Twice a year, WPI’s Career Development Center (CDC) hosts a career fair, creating a job marketplace where alumni and soon-to-be graduates can connect with employers. Held in October and February, this campus staple typically draws more than 2,000 attendees and 200+ employers to the campus Sports and Recreation Center for in-person networking for co-op, internship, and job opportunities.
With forward-thinking decisions made prior to the pandemic and its ability to pivot quickly, the CDC hasn’t missed a beat. The most recent career fair took place from noon to 3 p.m. on Feb. 16, 17, and 18 using the online networking platform, Brazen. While the attendance for both employers and students was about half that of previous years, feedback from both has been positive, especially since similar events at other area campuses have been cancelled or scaled back.
Providing Connections for Students and Employers
Approximately 2,700 connections were made over the course of the nine-hour event, averaging roughly 3.4 sessions for each of the 800 participating students. Platform options include one-on-one text chats, audio conversations, and video chats.
CDC leadership is pleased with the participation and feedback. According to Steve Koppi, executive director of the CDC, “This very successful event is an integral part of the campus culture, and that is a good indication that WPI is meeting the needs of students and alumni, and helping to fill the talent pipeline.”
Industries represented by employers participating in the career fair include life sciences, construction, manufacturing, robotics, and technology. Many participant companies are not on students’ radar and the career fair provides an environment where employers and students can find each other.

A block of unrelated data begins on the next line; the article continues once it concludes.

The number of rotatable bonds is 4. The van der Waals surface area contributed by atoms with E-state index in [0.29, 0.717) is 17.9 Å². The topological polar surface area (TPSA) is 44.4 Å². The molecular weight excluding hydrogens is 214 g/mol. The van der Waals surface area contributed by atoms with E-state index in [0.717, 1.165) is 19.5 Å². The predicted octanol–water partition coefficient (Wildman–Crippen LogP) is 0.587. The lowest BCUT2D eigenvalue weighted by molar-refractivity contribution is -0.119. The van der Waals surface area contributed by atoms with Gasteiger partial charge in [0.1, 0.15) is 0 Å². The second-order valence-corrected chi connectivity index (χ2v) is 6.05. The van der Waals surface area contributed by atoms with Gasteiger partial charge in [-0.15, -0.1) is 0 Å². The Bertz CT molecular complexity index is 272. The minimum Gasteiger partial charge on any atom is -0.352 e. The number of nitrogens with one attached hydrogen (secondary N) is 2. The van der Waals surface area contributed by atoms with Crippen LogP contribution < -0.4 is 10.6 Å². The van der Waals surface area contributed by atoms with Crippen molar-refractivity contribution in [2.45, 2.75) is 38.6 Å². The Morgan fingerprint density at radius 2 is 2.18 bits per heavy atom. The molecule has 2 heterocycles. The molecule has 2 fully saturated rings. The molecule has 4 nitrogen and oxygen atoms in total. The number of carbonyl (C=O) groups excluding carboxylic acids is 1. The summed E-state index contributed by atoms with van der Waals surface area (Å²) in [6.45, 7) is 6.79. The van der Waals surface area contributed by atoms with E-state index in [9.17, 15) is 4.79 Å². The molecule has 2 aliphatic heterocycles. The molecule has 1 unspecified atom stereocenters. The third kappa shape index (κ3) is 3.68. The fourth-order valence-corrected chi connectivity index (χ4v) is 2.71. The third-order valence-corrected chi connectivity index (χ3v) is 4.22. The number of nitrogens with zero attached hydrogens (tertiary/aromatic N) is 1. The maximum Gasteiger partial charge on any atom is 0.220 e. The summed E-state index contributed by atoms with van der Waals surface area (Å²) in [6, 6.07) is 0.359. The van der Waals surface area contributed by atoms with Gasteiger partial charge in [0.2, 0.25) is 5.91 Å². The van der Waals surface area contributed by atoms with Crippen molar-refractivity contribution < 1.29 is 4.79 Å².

One such company, Hyannis Port Research, Inc., a rapidly growing, Needham-based fintech provider, has partnered extensively with WPI since their inception in 2011. Campus recruiter Lauren Salustro and a colleague met with more than 60 students and alumni to fill positions including software engineer, applications engineer, and circuit design and verification engineer.
“Because we provide high-performance technology to Wall Street," she says, "our hiring requirements necessitate a high level of technical ability and employee collaboration. The team-based project work that WPI students complete is a major contributor to their work-readiness and makes them desirable candidates.”
Streamlined Process, Easy-to-Use Platform, and Preparedness Contribute to Success
Citing the ease of working with the CDC, Salustro considers the experience a win-win. While acknowledging that the transition from an in-person fair to a virtual one required some adjustments, she is complimentary about the WPI team.
“Because WPI is one of the few schools utilizing a virtual platform prior to the pandemic, the fair was well-organized and not entirely new to the team or students. Resumé reviews were actually easier with the platform’s built-in structure and time management abilities,” says Salustro.
Koppi agrees, “The virtual nature of the event allowed for students to be better prepared and their ability to manage their time through the platform’s scheduling tool kept them on track and efficient.” He also noted that the virtual fair attracted a wider audience, including students who study online, those who attend part-time, and many with competing obligations.
Students are digital natives, and with employers now finding that technological sweet spot, they are achieving common ground by engaging with them online, in their comfort zone. As for the future of the career fair, plans are already underway for the fall session in October—using a hybrid model that will incorporate the advantages of an in-person event while continuing to provide the efficiency and tools offered by the virtual platform.
Students and Alumni Offer Positive Feedback
Karim Tarabein ’20 wrote in a review of the event, “Just wanted to pop in and say you guys are doing a great job and, somehow, I am getting way better results in the virtual career fair than in person. I like that I can wait in multiple lines at once!”
Vanshika Rohera ’23 had this to say: “The Virtual Career Fair was very advantageous. I was able to wait in line for multiple companies at the same time, which I am unable to do in person, and I got the opportunity to speak to most of them. Another nice feature was the short messages you could send the employer after your chat. I was able to send thank you notes after the chat ended, and then follow up with an email.”